https://youtu.be/IUsz9_QcK5E

Offline Rebel SS

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The ticks are out, and they're expected to be bad this year

 




DETROIT LAKES, Minn. — People who are spending more time outdoors while the coronavirus pandemic plays out should be aware that the ticks are out now, too.

And remember that those little bugs — though they’re not getting as much attention as the COVID-19 bug — carry serious health risks.

Ticks, especially blacklegged ticks (otherwise known as deer ticks), can spread a number of diseases to people and animals, most commonly Lyme and Anaplasmosis. According to the Minnesota Department of Health, Becker County is a high-risk county for tickborne diseases, so residents need to be especially careful.

“It goes without saying that this is a sensitive and uncertain time not only across our country, but across the globe,” Cindy Mannes, vice president of public affairs at the National Pest Management Association, said in a news release. “With people spending more time in their homes and yards, they may be surprised at how much pest activity they begin to notice. Unfortunately, pest pressure and populations won’t slow down this time of year and it’s important to stay vigilant.”

Tick populations are projected to be above average this year in most parts of the country, including the Midwest and North Central U.S., due to a colder, wetter winter and warmer, wet spring. The National Pest Management Association says those conditions have allowed pest populations to spike early, and will enable them to thrive throughout spring and summer.

While ticks are known to be most active in later spring, summer and fall, they can be out whenever or wherever it’s above freezing and there’s little to no snow cover, which means there’s a chance of tick activity almost all year long in Minnesota, save for the coldest months of winter.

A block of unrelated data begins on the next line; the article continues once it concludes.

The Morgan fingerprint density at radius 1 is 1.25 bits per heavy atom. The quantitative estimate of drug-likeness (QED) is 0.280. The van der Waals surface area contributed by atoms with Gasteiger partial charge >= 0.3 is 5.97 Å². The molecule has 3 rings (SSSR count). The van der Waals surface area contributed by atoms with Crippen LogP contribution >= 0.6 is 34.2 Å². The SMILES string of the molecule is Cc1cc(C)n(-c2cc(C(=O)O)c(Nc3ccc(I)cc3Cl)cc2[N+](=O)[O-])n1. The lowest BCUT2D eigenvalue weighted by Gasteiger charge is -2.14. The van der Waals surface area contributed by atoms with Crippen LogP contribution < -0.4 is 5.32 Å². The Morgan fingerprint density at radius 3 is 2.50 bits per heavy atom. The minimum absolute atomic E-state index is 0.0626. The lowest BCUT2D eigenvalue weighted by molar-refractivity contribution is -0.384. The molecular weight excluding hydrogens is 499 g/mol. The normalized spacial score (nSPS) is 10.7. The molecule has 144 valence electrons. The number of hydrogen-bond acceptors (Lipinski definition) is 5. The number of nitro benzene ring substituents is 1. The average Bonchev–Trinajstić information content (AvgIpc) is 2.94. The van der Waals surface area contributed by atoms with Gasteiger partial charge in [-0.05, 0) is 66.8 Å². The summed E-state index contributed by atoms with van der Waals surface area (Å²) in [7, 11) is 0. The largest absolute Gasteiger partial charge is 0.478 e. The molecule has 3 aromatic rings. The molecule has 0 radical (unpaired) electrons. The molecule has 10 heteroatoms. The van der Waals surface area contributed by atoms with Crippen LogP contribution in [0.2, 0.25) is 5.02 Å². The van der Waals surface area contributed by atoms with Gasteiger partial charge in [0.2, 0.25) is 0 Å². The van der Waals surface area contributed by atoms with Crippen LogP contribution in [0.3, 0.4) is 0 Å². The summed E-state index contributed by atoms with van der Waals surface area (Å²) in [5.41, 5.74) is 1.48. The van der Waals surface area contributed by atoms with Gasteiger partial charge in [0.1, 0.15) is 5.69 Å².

Dr. Savannah Brosius, a veterinarian at Detroit Lakes Animal Hospital, said she’s heard reports that the ticks have already been out for a month or more in some areas around Detroit Lakes.

“They’re out in full force, that’s for sure,” Brosius said.

She recommends treating pets for ticks year-round, instead of just seasonally. Chewable tablets are preferred, or topical preventatives such as Frontline. Flea and tick collars, she said, aren’t as reliable. There’s also a vaccine available to protect pets against Lyme, but Brosius cautions that it does not protect against other tickborne diseases, and thus other preventatives should still be used.
 
For people, unfortunately, there is no Lyme vaccine, but there are precautions that can be taken. The Minnesota Department of Health offers the following advice to avoid tick bites:
Start by being aware of ticks. Blacklegged ticks, or deer ticks, are found in wooded or brushy areas, while dog ticks, or wood ticks, are found all over. Both are common in Minnesota, and both can spread disease (though deer ticks are the most common culprit).
Use tick repellent on yourself and your pets.
Be diligent. Check for ticks on yourself, your pets and your clothing and gear at least once a day, and bathe or shower after coming indoors. Pay particular attention to hard-to-see areas like behind the knees and ears, or in skin folds.